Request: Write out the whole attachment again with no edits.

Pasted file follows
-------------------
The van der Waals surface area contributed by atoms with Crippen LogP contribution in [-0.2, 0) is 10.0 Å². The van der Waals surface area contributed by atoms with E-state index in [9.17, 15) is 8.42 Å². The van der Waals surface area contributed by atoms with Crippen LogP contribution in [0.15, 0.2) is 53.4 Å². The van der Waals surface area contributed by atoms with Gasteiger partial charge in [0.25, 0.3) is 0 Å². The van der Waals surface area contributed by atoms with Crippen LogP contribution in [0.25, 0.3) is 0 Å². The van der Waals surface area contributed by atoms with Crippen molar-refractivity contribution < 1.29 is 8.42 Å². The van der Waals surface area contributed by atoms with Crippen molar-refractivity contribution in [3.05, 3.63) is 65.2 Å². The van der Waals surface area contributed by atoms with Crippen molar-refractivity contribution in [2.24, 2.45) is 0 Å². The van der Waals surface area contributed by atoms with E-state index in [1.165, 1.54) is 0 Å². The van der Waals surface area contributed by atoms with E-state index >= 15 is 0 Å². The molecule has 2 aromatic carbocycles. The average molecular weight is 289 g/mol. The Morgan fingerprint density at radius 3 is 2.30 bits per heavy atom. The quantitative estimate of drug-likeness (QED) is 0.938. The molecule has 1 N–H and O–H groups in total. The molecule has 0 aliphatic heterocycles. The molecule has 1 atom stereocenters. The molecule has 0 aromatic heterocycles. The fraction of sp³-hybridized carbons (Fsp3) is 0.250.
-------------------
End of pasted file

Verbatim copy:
The van der Waals surface area contributed by atoms with Crippen LogP contribution in [-0.2, 0) is 10.0 Å². The van der Waals surface area contributed by atoms with E-state index in [9.17, 15) is 8.42 Å². The van der Waals surface area contributed by atoms with Crippen LogP contribution in [0.15, 0.2) is 53.4 Å². The van der Waals surface area contributed by atoms with Gasteiger partial charge in [0.25, 0.3) is 0 Å². The van der Waals surface area contributed by atoms with Crippen LogP contribution in [0.25, 0.3) is 0 Å². The van der Waals surface area contributed by atoms with Crippen molar-refractivity contribution < 1.29 is 8.42 Å². The van der Waals surface area contributed by atoms with Crippen molar-refractivity contribution in [3.05, 3.63) is 65.2 Å². The van der Waals surface area contributed by atoms with Crippen molar-refractivity contribution in [2.24, 2.45) is 0 Å². The van der Waals surface area contributed by atoms with E-state index in [1.165, 1.54) is 0 Å². The van der Waals surface area contributed by atoms with E-state index >= 15 is 0 Å². The molecule has 2 aromatic carbocycles. The average molecular weight is 289 g/mol. The Morgan fingerprint density at radius 3 is 2.30 bits per heavy atom. The quantitative estimate of drug-likeness (QED) is 0.938. The molecule has 1 N–H and O–H groups in total. The molecule has 0 aliphatic heterocycles. The molecule has 1 atom stereocenters. The molecule has 0 aromatic heterocycles. The fraction of sp³-hybridized carbons (Fsp3) is 0.250.